• Leave, in the referendum, could have meant anything. Stay in the customs union. Leave everything. It was a poorly worded, poorly thought through referendum, and the campaigns on both sides consisted of slogans and generalities. Neither really dug into what leaving would mean and what–setting aside the difficulties of the Irish border–the problems or disentangling an economy would be. The amazing thing is that, having rejected May’s deal, they seem to be recreating it, and the conversation is about nothing but the border.

      Thanks for the link. I’ll check it out.

      Liked by 2 people

  3. Good article that made sense and had a smattering of humor in it.
    Sometimes if the only deal you can get is a bad deal the best thing to do is to take it.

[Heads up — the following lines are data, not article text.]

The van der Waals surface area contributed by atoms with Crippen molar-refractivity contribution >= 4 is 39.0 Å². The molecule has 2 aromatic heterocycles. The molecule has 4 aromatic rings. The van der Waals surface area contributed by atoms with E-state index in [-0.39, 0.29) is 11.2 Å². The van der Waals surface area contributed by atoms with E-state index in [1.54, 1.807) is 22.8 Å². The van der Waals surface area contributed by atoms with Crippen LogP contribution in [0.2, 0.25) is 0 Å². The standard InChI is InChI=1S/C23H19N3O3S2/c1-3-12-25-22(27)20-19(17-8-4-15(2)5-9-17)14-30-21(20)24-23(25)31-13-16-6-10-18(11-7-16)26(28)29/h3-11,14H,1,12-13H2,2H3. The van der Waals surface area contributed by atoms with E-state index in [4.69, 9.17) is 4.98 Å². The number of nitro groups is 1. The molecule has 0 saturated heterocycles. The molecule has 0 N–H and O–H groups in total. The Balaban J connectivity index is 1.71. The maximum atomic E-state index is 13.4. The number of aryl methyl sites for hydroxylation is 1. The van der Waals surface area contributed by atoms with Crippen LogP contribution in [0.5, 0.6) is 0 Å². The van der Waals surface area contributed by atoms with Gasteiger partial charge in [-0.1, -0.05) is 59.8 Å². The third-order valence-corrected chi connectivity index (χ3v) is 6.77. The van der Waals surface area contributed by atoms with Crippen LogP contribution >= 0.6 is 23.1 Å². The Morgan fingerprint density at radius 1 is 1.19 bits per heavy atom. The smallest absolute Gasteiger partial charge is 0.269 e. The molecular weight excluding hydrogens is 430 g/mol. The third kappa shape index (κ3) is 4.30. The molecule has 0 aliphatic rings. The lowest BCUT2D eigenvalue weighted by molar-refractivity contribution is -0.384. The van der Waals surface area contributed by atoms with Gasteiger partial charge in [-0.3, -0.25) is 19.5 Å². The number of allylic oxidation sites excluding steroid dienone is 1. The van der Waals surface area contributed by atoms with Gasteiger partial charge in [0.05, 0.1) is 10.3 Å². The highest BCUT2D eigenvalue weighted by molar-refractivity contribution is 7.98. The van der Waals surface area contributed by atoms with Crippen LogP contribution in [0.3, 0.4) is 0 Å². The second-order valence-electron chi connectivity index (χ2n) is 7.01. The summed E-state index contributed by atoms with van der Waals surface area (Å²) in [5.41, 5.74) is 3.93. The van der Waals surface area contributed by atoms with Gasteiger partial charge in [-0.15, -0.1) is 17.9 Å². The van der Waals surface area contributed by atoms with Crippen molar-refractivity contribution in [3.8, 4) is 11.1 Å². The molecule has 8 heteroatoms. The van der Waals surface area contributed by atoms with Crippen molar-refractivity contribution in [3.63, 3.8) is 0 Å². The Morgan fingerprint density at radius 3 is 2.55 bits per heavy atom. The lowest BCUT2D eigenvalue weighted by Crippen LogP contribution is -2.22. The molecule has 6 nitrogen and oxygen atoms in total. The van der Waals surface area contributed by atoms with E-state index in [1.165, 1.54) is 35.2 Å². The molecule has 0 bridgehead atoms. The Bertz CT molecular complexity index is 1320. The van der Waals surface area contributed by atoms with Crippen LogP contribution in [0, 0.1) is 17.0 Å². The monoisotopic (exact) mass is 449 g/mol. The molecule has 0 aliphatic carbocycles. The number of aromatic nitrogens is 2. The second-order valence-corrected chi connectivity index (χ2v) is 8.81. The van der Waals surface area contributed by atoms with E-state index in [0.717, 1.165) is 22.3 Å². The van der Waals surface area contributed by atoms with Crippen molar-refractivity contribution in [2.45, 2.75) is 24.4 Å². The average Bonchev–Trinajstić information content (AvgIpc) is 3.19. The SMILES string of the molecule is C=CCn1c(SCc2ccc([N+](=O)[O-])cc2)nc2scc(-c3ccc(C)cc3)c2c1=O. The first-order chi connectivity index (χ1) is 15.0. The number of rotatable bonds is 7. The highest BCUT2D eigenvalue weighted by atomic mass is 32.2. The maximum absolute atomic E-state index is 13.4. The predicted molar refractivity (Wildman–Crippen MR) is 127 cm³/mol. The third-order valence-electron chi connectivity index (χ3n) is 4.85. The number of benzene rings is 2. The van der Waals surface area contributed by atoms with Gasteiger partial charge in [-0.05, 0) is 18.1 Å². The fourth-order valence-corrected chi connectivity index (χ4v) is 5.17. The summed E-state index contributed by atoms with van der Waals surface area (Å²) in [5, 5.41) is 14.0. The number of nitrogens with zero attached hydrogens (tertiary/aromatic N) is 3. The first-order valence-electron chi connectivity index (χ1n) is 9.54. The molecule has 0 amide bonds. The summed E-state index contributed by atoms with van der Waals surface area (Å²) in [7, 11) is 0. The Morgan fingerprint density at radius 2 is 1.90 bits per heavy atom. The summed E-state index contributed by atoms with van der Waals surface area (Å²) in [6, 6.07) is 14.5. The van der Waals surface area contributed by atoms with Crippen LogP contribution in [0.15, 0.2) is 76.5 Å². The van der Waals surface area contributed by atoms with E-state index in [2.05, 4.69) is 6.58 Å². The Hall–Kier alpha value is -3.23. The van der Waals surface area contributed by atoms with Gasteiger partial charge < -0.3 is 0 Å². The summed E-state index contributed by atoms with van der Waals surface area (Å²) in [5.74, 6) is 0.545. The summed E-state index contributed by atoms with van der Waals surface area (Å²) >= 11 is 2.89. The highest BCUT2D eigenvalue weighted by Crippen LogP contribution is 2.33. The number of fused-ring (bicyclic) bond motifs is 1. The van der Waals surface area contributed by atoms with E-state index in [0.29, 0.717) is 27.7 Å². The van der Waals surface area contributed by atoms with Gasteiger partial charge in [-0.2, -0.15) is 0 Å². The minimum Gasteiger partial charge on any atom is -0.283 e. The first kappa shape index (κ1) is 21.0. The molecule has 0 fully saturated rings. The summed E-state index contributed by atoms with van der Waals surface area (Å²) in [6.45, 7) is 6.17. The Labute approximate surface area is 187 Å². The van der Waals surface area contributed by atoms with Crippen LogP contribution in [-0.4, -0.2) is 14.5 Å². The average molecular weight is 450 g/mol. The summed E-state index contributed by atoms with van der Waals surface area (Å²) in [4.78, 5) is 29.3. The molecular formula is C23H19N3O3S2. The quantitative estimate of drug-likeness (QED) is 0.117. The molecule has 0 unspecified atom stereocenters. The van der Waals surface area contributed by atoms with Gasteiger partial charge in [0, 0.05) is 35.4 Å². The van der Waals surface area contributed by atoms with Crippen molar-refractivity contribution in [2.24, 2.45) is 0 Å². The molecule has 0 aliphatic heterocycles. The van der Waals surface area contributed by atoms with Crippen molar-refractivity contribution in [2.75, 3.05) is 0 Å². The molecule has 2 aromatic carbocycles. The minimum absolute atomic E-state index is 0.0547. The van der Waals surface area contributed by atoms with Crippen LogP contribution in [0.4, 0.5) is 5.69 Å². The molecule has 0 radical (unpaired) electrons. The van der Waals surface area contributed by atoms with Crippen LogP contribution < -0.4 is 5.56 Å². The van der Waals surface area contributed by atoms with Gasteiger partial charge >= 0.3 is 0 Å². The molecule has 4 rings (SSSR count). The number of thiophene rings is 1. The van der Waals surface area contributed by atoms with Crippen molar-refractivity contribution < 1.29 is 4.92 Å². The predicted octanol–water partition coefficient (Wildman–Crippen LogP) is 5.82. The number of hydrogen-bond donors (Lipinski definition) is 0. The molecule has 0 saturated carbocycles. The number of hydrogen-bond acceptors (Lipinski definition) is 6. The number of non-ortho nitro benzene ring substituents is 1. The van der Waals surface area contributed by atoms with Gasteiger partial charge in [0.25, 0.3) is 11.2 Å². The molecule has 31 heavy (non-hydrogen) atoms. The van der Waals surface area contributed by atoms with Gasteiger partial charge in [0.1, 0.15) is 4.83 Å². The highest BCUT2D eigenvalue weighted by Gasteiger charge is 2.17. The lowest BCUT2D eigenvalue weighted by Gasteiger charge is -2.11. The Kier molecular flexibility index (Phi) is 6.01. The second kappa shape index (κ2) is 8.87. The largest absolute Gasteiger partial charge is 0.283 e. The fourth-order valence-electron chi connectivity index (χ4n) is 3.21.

I don’t have much stock in referendums. I think elected representatives and judges should make the decisions and negotiate the terms. Kind of like representative democracy. Lawyers work out all details . . .as the song went.

    Liked your reference to Yogi. That always lightened the mood. Think you missed both quotes, but who’s counting and not to quibble.

    My sinuses have been giving me headaches. Something must be going around.

    Get plenty of rest and stay warm.

    Liked by 1 person

    • I didn’t double check the quotes and it did occur to me that I should, but with Yogi Berra, misquoting strikes me as matching the spirit in which they were spoken.

      Referendums (or referenda if we’re going to go all Latin about this) are, I think, problematic, especially when the campaigns either fail to inform people or misinform them. I seem to remember reading about some state that had set up a system that would have a state body responsible for researching and reporting on the issues involved in them, in a neutral way, so that people could make informed choices. I haven’t been able to cross-check my memory (and since this isn’t a Yogi Berra quote, I really should), but it would be a useful contribution to public life.